Automating more of the construction process could help deliver infrastructure and buildings faster, without needing to reduce headcount. This means there will be demand for construction work—and workers—for a long time to come. McKinsey expects the overall number of jobs in construction to grow rather than shrink, with up to 200 million additional jobs by 2030 if countries fill global infrastructure gaps and boost the affordable housing supply.
Redshift, a division of Autodesk, notes that a variety of technologies are used in manufactured buildings such as additive manufacturing, 3D printing, robotics (both on and off the jobsites), CNC-controlled machining, and laser scanning for field verification. Collaborative project-delivery models such as IPD (integrated project delivery)—which put information sharing at a premium—are moving toward more integration, too. Early signs suggest that robots might be as important to construction as people—eventually.
With many trade skills disappearing, and skilled workers harder and harder to come by, builders are looking for alternative methods to handwork and manual methods of assembly. With the combination of technology breakthroughs, economic shifts, fewer workers, and increased cost to skilled trades, the demand for prefab has never been higher—or more critical. Right now, buildings are still mostly built; in short order, claims Redshift, they are going to be assembled.
Again, take hospitals. In a time when the nation’s inventory of healthcare facilities is stretched to its limit by the COVID-19 crisis, Alabama-based BLOX is industrializing the task of hospital construction. With a flexible, integrated cycle of design, manufacture, and construct, BLOX’s approach to modular hospital construction serves as a model for adding capacity to a stressed healthcare system.
BLOX started out prefabricating smaller standard components such as ceiling racks, surgical racks, hospital headwalls with electrical and medical gas systems, and bathroom modules complete with plumbing. Today, it has taken the concept to what it calls “uber modules”—15-feet wide, 15-feet tall, and 60-feet long—that can comprise an entire trauma center, or a set of rooms such as labs, imaging rooms, patient rooms, and even break rooms.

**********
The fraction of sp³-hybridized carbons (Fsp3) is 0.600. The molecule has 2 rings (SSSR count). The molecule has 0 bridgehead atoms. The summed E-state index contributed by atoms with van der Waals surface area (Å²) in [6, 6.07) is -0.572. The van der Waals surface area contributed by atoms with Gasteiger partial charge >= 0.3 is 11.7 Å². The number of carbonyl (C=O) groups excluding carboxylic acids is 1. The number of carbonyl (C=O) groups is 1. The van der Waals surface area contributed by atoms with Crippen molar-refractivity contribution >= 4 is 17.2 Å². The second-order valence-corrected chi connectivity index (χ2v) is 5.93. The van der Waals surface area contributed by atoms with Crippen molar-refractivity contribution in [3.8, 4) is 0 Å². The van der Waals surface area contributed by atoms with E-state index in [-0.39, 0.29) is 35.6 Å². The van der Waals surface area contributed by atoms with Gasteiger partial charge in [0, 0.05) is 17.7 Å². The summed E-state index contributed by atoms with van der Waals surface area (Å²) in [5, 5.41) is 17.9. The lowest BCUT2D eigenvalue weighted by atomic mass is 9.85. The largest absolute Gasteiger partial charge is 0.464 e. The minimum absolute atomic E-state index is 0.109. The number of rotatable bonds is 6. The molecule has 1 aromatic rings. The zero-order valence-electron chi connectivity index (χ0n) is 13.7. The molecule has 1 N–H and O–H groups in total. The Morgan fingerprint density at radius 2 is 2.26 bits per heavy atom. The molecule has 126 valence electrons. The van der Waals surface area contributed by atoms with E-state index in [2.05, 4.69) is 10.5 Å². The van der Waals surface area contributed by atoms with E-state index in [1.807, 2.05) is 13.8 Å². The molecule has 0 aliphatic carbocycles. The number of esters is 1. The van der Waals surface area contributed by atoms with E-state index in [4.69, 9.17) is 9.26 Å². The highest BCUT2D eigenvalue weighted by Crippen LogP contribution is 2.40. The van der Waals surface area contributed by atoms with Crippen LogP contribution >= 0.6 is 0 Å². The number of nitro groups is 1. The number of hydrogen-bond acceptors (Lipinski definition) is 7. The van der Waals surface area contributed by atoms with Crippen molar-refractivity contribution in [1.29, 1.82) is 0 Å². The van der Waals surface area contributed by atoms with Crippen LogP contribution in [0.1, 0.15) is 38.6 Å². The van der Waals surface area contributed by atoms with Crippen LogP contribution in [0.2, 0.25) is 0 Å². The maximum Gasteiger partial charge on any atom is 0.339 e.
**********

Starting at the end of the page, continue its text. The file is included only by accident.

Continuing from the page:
The BLOX team uses a building delivery system called DMC (Design Manufacture Construct). With DMC, a building can consist of any combination of standard components, subassemblies, panels, modules, and uber modules. Components are designed and fabricated in the factory environment using repeatable processes and systems. The actual hospital construction site then becomes an assembly site.
The Modular Building Institute explains modular buildings are generally stronger than site-built construction because each module is engineered to independently withstand the rigors of transportation and craning onto foundations. Once together and sealed, the modules become one integrated wall, floor, and roof assembly. Building offsite ensures better construction quality management. Manufacturing plants have stringent QA/QC (quality assurance/quality control) programs with independent inspection and testing protocols that promote superior quality of construction every step of the way.
Beyond quality management and improved completion time, modular construction offers numerous other benefits to owners. Removing approximately 80% of the building construction activity from the site location significantly reduces site disruption, vehicular traffic, and improves overall safety and security. Additionally, the modular process allows contractors to do foundation work at the same time others are building walls and components. This concurrent construction gets a jump on the structure, with walls going up as the foundation cures.
With these schedule advantages, projects are completed 30-50% faster than traditional construction. And in the case of modular homes being constructed in California’s Napa Valley by Factory_OS, 1,300-sq.ft. structures are being assembled in a mere four hours—from foundation to turning the lights on.